July 28 (Bloomberg) -- The latest effort by European policy makers to contain the debt crisis offers only temporary relief for the euro area.
The involvement of private creditors is a step in the right direction, though it is quantitatively too limited, and the buyback program may end up rewarding banks’ shareholders and bondholders. Most importantly, the plan doesn’t address a fundamental problem: Any support designed to backstop Spain and Italy would be funded mostly by Germany, the region’s largest national economy.
The latest measures still involve two massive transfers of wealth. The first is from German taxpayers to those of southern Europe. If the aim is to destroy the idea of Europe for a generation, we could do no better. The resentment of German taxpayers will weigh on the continent for decades. To get a sense of the reaction, consider that Italy was unified 150 years ago, yet even small transfers of taxpayer money from the Treasury to the south of the country prompt the Northern League political party to call for secession.
The second movement of funds in the European rescue is from taxpayers to banks. The 2008 bailouts of the financial industry generated enough populist anger. This time, we may face a revolt.
Even putting aside political considerations, the current plan has big economic drawbacks, which can be summarized in two words: moral hazard. Most policy makers, and many economists, think that when a house is on fire, you first extinguish the flames, and then you catch the arsonists. But if you put out the blaze in a way that makes it impossible to catch the arsonists, you are almost certain to have a lot more fires later.
Yet there is an alternative that is fair to taxpayers and still preserves the incentives for the future. In addition, it would enhance transparency and accountability by relying on three visible and dedicated taxes. There is no free lunch, and this proposal would be costly to investors, particularly holders of bank debt and of distressed sovereign debt.
The first part of our proposal is a eurotax on bank debt -- not on bank profit (an idea that was killed at the meeting of European leaders on July 21). Such a levy would have the double advantage of raising revenue and penalizing careless creditors. By assessing the tax based on the previous month’s credit-default-swap prices, it would also serve to reward the good banks and punish the bad ones.
The second eurotax would be imposed on sovereign debt, and also would be proportional to the previous month’s CDS prices. This would force creditors to take a haircut, without triggering a default. It would be applied to the stock of debt but not to future issues, so it wouldn’t affect the marginal cost of borrowing. As with the bank tax, it would have the double benefit of raising revenue and of penalizing careless creditors. In this respect, it is the opposite of a debt-buyback program, which will reward creditors by increasing the market value of sovereign debt.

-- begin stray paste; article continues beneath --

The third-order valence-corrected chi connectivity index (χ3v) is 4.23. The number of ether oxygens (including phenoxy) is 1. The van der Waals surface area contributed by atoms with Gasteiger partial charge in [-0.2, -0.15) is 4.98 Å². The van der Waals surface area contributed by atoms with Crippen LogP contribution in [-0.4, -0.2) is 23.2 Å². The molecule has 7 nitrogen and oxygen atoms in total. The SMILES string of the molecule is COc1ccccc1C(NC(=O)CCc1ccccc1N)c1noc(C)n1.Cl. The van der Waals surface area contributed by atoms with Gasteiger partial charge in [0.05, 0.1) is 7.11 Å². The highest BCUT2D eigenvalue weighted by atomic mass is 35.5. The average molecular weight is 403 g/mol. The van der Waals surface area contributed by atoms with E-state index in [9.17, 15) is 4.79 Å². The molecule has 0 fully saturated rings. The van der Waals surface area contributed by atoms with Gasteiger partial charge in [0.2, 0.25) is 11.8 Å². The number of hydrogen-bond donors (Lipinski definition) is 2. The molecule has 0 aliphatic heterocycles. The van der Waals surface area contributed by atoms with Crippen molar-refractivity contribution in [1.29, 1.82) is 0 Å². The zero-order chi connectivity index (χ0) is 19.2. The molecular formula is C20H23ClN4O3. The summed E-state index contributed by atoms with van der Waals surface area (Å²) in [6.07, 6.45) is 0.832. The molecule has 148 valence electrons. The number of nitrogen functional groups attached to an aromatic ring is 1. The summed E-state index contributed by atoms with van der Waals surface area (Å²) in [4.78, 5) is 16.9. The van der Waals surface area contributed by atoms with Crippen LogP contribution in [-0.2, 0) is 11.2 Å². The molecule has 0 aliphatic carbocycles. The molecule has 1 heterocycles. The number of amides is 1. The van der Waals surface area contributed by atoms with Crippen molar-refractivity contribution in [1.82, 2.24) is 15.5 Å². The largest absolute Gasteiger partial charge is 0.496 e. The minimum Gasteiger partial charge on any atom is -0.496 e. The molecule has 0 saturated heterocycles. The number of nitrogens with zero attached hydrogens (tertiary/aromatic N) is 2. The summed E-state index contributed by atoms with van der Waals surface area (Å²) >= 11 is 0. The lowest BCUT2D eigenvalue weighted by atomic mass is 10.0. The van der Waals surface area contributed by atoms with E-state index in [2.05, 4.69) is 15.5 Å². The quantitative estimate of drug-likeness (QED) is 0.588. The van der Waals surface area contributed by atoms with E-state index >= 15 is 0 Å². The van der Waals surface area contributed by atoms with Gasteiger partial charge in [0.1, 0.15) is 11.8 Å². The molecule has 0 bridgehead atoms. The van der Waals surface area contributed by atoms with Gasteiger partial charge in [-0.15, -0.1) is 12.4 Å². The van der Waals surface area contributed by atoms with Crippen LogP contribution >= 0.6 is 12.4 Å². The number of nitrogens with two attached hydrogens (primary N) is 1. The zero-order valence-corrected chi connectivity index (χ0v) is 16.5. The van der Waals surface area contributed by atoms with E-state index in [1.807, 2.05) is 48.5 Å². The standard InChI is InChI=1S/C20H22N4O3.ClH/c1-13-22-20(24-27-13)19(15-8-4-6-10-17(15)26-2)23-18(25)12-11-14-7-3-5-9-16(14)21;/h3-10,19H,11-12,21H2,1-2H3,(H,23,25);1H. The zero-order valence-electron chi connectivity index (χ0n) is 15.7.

Our proposal has one potential downside: By decreasing the value of debt, it might push banks below their capital requirements, and possibly into default. However, with the revenue raised, the European Union would be able to make the banks an offer they couldn’t refuse: Either they recapitalize immediately in the private market or they are recapitalized by European authorities. This ensures the banks won’t fail. The equity that is raised in this way wouldn’t be held by a national government, but by the European Financial Stability Facility, the temporary bailout fund, reducing the risk of political influences on management.
The third measure is a variant of a proposal advanced last year by the economists Jacques Delpla and Jakob von Weizsaecker: The first 60 percent of each country’s debt would be converted into a “blue” bond, which would be guaranteed by the EU; the rest would float as junior, national debt, or “red” bonds that would be subject to market discipline.
Any variant of eurobonds must address two problems. The first is how to minimize a country’s temptation to free ride on Germany by ending their funding for the blue bond. The second is to make clear who is paying, a transparency that is missing in the standard eurobond proposal. We recommend that the blue bond be funded by a pre-specified fraction of the revenue from the value-added tax. Under this proposal, it is clear from the onset that each country will be required to participate at a level commensurate with its gross domestic product; and all taxpayers will be able to determine exactly how much they are being asked to sacrifice to save a specific nation. This would increase the accountability of all governments involved.
There is no reason why Europe should continue to protect the arsonists who caused this crisis. This plan shows that it is possible to put out the fire, catch those who lit it, avoid free riding, and preserve equity and transparency.
(Robert Perotti is professor of economics at Bocconi University in Milan. Luigi Zingales is professor of finance at the University of Chicago Booth School of Business. The opinions expressed are their own.)
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